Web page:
I didn’t care about these characters, or their stories and I’m still trying to figure out why.

Adelina and her journey towards darkness was by far the best part of the book. I relished those moments in which darkness and rage consumed her, only to leave her confused and sorry when it went away. Her confusion and horror were understandable, and it was fascinating to see how she started to justify herself, how her insecurities, her fears and ambitions drove her to do things she never thought she was capable of, and even get to enjoy doing them.
Probably one of the most interesting aspects about Adelina is that, even though she has been physically and mentally abused, she also plays the victim card very often something that not many authors tend to do. Now, I’m not saying that she should just “get over it”, she went through a lot of horrors from her father’s treatment so it’s not as if I’m saying she should shrug it off and move on, her anger and sadness is justified. However, Adelina is very self-absorbed. She’s the kind of person who, in their minds, you are either with them or against them. It’s always interesting to read about people who think so little and yet so high of themselves, and Adelina didn’t seek out darkness because it was her only choice but rather because she enjoyed it. Her ambition and desire to be loved “with no strings attached” came to a point when she would judge every little thing as an act against her, even if she herself had caused it. The author did a good job, I think, of portraying those thoughts in Adelina, her desire to be liked conflicting with her need to stand up for herself and not be someone else to please others.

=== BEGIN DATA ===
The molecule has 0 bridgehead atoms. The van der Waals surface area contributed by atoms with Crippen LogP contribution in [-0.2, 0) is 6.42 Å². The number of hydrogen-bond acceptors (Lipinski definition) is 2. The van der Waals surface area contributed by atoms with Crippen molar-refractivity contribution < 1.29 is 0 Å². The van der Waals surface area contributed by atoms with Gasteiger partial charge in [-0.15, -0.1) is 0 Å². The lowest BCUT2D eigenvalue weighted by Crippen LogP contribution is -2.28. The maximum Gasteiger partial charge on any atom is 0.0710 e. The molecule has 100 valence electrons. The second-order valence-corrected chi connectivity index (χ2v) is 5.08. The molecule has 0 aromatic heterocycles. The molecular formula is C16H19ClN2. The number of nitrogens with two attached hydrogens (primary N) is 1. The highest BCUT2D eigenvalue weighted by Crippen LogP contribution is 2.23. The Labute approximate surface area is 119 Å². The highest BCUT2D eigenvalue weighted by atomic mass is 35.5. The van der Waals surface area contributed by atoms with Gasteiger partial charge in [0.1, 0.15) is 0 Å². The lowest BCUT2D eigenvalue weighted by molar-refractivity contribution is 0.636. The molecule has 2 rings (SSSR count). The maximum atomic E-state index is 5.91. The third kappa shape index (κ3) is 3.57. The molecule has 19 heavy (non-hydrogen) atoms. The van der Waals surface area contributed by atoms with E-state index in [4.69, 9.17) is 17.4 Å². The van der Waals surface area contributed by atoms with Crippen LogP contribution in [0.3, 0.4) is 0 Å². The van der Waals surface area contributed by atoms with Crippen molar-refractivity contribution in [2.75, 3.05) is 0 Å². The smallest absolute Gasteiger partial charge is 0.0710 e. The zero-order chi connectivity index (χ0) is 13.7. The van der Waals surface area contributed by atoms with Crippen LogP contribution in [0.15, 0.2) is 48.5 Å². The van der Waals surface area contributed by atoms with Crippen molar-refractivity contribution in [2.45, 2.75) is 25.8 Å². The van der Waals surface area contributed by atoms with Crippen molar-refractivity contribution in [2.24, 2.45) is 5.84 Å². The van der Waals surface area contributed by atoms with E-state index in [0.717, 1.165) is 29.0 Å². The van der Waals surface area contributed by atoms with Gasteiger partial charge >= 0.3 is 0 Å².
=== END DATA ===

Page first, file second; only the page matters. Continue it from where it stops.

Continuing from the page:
The romance: